Navigating the nuances of multinational insurance coverage

Thinking of expanding operations or incorporating entities in foreign countries for tax purposes? New contracts, suppliers or customers overseas? Understanding the insurance implications is critical for planning, cost benefit analysis and most importantly compliance.  At Bellrock, we understand the nuances and complexities of insurance coverage in foreign countries and work closely with our clients to design a customised global insurance programme that is fit for purpose and complies with regulatory requirements.

Not only do local requirements vary throughout the nations in which global corporations normally operate, but some countries have sector-specific legislation that organisations must be aware of. It is consequently necessary for multinational corporations to thoroughly analyse their local operations’ insurance programmes – both global programmes and stand-alone plans, to establish if they are in compliance with local laws. Due to various filing and capital requirements, coverage terms, conditions, and allowable limitations can vary greatly between countries.

Here we traverse the three most common approaches to managing international exposures:

1. Australian Policies expand coverage to worldwide Jurisdiction and Territorial limits

When reviewing your policy schedule, you may note the headings Jurisdictional Limit and Territorial Limit. What exactly do these mean?

Territorial Limit refers to the location where the Insured Event has occurred.

Jurisdictional Limit refers to the court system where the claims can be brought.

Many insurance policies will restrict the cover to Worldwide excluding USA and Canada.

Where possible, amending the cover with an insurer for Australian based business is the simplest way to provide cover overseas. This will generally only be suitable for Australian entities.

For example, recently a manufacturing client in Australia, won a new contract with a client headquartered in New York. The contract was governed by the laws or jurisdiction of the State of New York, and therefore the jurisdictional limit needed updating to include the USA.

2. Local policies placed in each country

This may be the most cost effective way to place insurance for each entity/subsidiary however it is fraught with risk. Though it provides that entity with autonomy over the level of coverage, the consistency to ensure that all policies are placed appropriately and are fit for purpose diminishes greatly.  It is extremely difficult to ascertain the policy coverage, terms and condition because the scope of insurance will vary from one country to another.

From a claims perspective, there will be no oversight of claims data when purchasing an individualised local placement. We have experienced challenges in obtaining claims data, including frequency, costs, and premiums which in turn makes it harder to implement and monitor risk management strategies across the globe.

Lastly, a company’s market leverage to secure broader coverage and competitive terms is lost as the risk profile is not based on a global basis but rather on the individual country basis.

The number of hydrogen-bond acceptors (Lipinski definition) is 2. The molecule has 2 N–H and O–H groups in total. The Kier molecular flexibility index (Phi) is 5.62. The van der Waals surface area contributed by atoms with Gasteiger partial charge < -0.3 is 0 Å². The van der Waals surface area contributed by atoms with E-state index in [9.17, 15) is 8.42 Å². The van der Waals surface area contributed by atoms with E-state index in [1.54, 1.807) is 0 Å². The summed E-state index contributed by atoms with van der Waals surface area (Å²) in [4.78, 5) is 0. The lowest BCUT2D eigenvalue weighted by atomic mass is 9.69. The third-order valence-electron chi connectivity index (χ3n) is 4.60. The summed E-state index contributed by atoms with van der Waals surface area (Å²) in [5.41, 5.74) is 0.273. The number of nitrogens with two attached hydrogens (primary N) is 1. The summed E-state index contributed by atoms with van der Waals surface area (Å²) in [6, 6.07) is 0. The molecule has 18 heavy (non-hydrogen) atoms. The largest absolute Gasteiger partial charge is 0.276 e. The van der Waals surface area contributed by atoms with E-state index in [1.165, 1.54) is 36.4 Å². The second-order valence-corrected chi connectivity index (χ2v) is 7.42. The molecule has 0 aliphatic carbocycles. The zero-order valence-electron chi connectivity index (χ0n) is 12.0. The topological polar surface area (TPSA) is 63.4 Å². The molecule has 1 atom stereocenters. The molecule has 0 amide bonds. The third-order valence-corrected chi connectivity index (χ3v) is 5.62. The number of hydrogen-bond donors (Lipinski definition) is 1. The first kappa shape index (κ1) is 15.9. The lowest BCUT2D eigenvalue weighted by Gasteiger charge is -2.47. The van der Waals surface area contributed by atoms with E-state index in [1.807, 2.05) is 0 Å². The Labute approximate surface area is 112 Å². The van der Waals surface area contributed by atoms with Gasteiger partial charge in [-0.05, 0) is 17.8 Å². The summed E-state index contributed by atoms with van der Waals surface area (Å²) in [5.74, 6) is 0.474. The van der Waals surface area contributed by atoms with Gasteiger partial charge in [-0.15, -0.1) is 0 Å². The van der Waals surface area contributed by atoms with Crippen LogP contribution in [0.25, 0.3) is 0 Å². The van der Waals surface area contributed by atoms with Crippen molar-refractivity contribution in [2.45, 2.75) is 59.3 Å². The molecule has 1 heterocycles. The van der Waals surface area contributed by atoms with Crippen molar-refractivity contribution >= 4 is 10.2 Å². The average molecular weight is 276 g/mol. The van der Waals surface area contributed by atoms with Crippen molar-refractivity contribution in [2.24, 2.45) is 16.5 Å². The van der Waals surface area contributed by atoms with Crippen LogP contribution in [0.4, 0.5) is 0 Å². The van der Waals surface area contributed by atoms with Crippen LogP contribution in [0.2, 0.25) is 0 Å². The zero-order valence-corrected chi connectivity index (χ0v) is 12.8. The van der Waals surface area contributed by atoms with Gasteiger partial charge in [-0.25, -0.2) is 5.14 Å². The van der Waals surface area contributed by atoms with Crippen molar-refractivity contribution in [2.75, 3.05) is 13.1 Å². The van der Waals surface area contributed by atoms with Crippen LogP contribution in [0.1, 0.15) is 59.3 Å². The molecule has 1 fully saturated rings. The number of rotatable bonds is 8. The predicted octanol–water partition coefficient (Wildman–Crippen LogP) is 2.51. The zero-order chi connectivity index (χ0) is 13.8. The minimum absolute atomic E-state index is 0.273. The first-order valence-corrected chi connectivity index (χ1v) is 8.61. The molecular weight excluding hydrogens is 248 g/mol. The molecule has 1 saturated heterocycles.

3. Master Global Programme with local policies where required

An international programme, which consists of localised policies supported by a master policy normally created in the nation where your company’s head office is located, is the most adaptable choice.

It is imperative for your risk advisor to collaborate with international insurers who have global reach coupled with partnering with locally admitted risk advisors to design a wholistic global programme that is compliant and consistent across all nations.

Under a Master Global Programme incorporating a DIC/ DIL clause is critical to ensure terms and conditions are uniform with limits consistent across all global business operations.  A DIC /DIL means difference in conditions (DIC) and difference in limits (DIL). The DIC clause states that if a claim is made against a locally issued in-country insurance and the provisions of that policy do not respond, the larger terms of the master policy will apply to pay the loss. Its supplementary DIL provision covers the multinational if the claim happens in a country where the local policy limitations have been exhausted, and it will apply if the master policy has greater limits.

DIC/DIL is essential in the event of a claims resolution where the insurer is not licensed to make payment in such jurisdiction where the loss occurred.  Coupled with this clause, the Financial Interest Coverage (FI) is issued under the Master Programme to ensure protection under the master programme by providing cover for the financial interest of the multinational company arising from a foreign loss or where the loss occurs in a restrictive country where it has a financial interest.


Global programmes have shown a strong growth trajectory. Anticipated drivers of future growth include: our ever more interconnected world, a broadening customer footprint as international companies expand, the increasingly complex regulatory, tax and reporting environment around the world, and lower barriers to entry as digital tools and portals help facilitate service improvements. Global programmes ensure full insurance coverage and can help prevent any regulatory violations.

Conducting multinational business operations can be complex and requires specialist advice regarding risk management and transfer. Such advice should be sought during the planning stage of business expansion so appropriate adjustments can be made to your insurance program in response to the changing risk landscape your business may face.

To discuss multinational risk management and programme placement, please contact a Bellrock Advisor via the form below.

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